The Australian Antarctic Territory: Climate, atmosphere and the ice
Independent report to the Australian Government Minister for the Environment and Heritage
Beeton RJS (Bob), Buckley Kristal I, Jones Gary J, Morgan Denise, Reichelt Russell E, Trewin Dennis
(2006 Australian State of the Environment Committee), 2006
Two salient features of Antarctica are its remoteness from human settlements and the dominance of ice. These characteristics give Antarctica, as well as many other isolated areas, a valuable role in monitoring global climate change.
Ultraviolet radiation values at Australian stations are elevated, relative to expectations for sites at comparable northerly latitudes, and this is directly attributable to stratospheric ozone depletion (the 'ozone hole'). However, ozone loss over Antarctica appears to have stabilised during the 1990s (see ‘Atmosphere’).
In the Territory, temperatures have neither increased nor decreased, which is consistent with records from across most of Antarctica. The area of sea ice has varied from year to year (Parkinson 2004), with the only significant increase since the 1970s being in the Ross Sea area. The total volume of continental ice has actually increased, but not consistently. The ice volume in east Antarctica has increased while large parts of west Antarctica have experienced decreases. In contrast, the Antarctic Peninsula (which is not part of the Australian Antarctic Territory) appears to have become warmer, and accordingly has a smaller area of sea ice and a lower volume of ice overall (Zwally et al 2002).
A recent study of proxies for sea ice extent derived from analysis of coastal ice cores indicate, however, that there may have been consistent decline in sea ice extent around East Antarctica in the last 50 years despite large annual variations (Curran et al. 2003, Figure 37). Similar changes in sea ice extent have been inferred also from analyses of historical whaling records (de la Mare 1997) and penguin populations (Wilson et al 2001, Barbraud and Weimerskirch 2001).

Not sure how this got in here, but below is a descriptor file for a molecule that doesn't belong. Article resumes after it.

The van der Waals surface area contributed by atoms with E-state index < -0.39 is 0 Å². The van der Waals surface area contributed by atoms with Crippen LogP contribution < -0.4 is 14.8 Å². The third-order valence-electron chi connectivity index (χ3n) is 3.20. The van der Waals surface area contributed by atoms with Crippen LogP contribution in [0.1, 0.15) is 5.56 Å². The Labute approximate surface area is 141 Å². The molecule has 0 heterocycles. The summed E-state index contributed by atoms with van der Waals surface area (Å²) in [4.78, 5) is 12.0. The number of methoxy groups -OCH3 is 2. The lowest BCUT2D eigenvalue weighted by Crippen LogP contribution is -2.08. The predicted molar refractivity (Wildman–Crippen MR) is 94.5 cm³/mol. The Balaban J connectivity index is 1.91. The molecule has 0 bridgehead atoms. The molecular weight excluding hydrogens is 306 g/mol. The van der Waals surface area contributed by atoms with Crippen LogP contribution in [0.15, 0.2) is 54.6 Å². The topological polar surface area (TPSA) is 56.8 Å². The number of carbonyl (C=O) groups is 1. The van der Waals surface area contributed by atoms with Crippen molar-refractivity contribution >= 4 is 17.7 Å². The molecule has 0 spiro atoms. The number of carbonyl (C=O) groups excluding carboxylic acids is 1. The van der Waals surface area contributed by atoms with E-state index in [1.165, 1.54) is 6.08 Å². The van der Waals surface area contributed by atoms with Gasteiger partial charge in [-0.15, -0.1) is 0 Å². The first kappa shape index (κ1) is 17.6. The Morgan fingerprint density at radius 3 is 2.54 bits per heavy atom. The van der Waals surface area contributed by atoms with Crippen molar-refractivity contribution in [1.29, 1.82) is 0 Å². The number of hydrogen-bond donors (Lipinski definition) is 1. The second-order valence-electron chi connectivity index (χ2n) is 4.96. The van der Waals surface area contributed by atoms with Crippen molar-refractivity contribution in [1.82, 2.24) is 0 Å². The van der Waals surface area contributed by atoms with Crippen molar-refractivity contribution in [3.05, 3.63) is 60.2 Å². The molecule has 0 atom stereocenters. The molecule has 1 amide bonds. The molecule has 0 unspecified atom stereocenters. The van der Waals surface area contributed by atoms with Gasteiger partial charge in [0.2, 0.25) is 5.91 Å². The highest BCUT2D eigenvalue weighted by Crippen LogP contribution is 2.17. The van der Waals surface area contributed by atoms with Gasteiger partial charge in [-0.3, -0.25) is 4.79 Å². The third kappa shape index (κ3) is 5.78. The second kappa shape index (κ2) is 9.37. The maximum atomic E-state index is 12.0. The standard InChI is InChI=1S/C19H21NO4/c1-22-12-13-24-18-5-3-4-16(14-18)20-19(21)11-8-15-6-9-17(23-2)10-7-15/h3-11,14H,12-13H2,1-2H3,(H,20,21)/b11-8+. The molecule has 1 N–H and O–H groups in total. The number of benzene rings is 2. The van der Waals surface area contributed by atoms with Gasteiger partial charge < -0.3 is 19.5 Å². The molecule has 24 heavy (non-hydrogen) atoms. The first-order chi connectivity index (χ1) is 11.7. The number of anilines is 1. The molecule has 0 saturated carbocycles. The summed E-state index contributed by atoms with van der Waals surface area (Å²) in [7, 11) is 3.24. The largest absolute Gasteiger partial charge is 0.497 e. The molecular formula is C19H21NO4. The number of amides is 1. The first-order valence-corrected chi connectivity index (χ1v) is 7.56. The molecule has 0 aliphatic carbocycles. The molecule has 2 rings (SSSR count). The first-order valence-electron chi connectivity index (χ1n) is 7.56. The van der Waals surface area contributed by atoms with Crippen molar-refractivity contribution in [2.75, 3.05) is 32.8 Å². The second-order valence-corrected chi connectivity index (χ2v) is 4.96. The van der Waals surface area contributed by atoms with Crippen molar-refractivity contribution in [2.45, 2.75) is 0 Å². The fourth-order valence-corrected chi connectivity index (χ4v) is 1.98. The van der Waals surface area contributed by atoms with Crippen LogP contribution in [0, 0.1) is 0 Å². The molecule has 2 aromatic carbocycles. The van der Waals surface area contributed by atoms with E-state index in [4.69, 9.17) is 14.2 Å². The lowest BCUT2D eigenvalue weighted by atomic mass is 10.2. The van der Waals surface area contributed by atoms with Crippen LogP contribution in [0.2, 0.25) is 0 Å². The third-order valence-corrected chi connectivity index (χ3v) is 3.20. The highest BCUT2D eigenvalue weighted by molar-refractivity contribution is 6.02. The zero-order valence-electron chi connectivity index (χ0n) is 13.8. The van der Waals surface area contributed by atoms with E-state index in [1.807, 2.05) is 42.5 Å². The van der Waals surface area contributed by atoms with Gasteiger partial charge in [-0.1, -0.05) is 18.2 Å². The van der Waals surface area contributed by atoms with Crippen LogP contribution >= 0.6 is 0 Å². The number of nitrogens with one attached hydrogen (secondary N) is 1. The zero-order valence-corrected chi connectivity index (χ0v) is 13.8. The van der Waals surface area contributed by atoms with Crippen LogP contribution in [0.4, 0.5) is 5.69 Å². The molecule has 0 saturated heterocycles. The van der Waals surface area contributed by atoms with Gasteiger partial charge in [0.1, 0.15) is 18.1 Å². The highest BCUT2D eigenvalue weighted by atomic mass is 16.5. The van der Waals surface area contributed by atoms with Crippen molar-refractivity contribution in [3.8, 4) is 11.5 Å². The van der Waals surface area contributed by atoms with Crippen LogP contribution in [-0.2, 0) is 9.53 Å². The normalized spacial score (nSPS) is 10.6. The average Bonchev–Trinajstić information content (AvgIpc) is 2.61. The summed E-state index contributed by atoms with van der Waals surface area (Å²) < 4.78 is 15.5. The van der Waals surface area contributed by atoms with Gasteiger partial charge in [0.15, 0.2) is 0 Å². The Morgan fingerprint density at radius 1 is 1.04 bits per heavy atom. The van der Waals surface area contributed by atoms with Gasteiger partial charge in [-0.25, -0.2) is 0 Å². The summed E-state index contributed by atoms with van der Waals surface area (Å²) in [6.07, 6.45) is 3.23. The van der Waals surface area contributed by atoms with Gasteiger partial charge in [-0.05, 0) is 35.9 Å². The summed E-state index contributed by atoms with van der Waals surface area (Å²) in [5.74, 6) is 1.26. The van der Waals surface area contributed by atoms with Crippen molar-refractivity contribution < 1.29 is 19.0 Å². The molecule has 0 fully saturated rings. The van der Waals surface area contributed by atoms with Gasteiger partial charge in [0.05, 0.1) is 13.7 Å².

Note: Methanesulphonic Acid (MSA) records from an ice core from Law Dome in East Antarctica and inferred northern most latitude extent of winter sea ice (SIE) off East Antarctica between 80°E and 140°E. The MSA record covers the period 1841 to 1995. The light blue line is the 3-year running mean MSA measurement and the purple line is the 20-year running average. The red line is the maximum winter sea ice extent measured by passive microwave between 1973 and 1994 (J. Jacka unpublished data).
Source: Curran et al (2003)
Sub-Antarctic glaciers tell a more consistent story. Heard Island’s glaciers have retreated in extent since 1947, and the total land area covered by glaciers has decreased from 288 square kilometres in 1947 to 253 square kilometres in 2000 (Ruddell 2006). Thirty-five square kilometres of new terrain, including several large lagoons, have been exposed by ice retreat. This represents nearly 10 per cent of the total area of the island. Areas of vegetation are increasing as a consequence.
Some signals are starting to emerge from the study of Australia’s Antarctic Territory. Recent surveys of the Southern Ocean off East Antarctica have revealed that the deep ocean water is markedly fresher and less dense than expected and has become progressively so over the last 30 years. The exact causes of these changes are not yet resolved, but the results indicate that the Southern Ocean is changing much more rapidly than previously considered likely (Rintoul in press).
These changes are significant. Variations in the winter extent of sea ice have a key role in global oceanic circulation. They are thought to have effects on the productivity of algal growth under the ice and the reproduction of Antarctic Krill (Euphausia superba), a small, highly abundant crustacean which is a major component of the Antarctic food chain.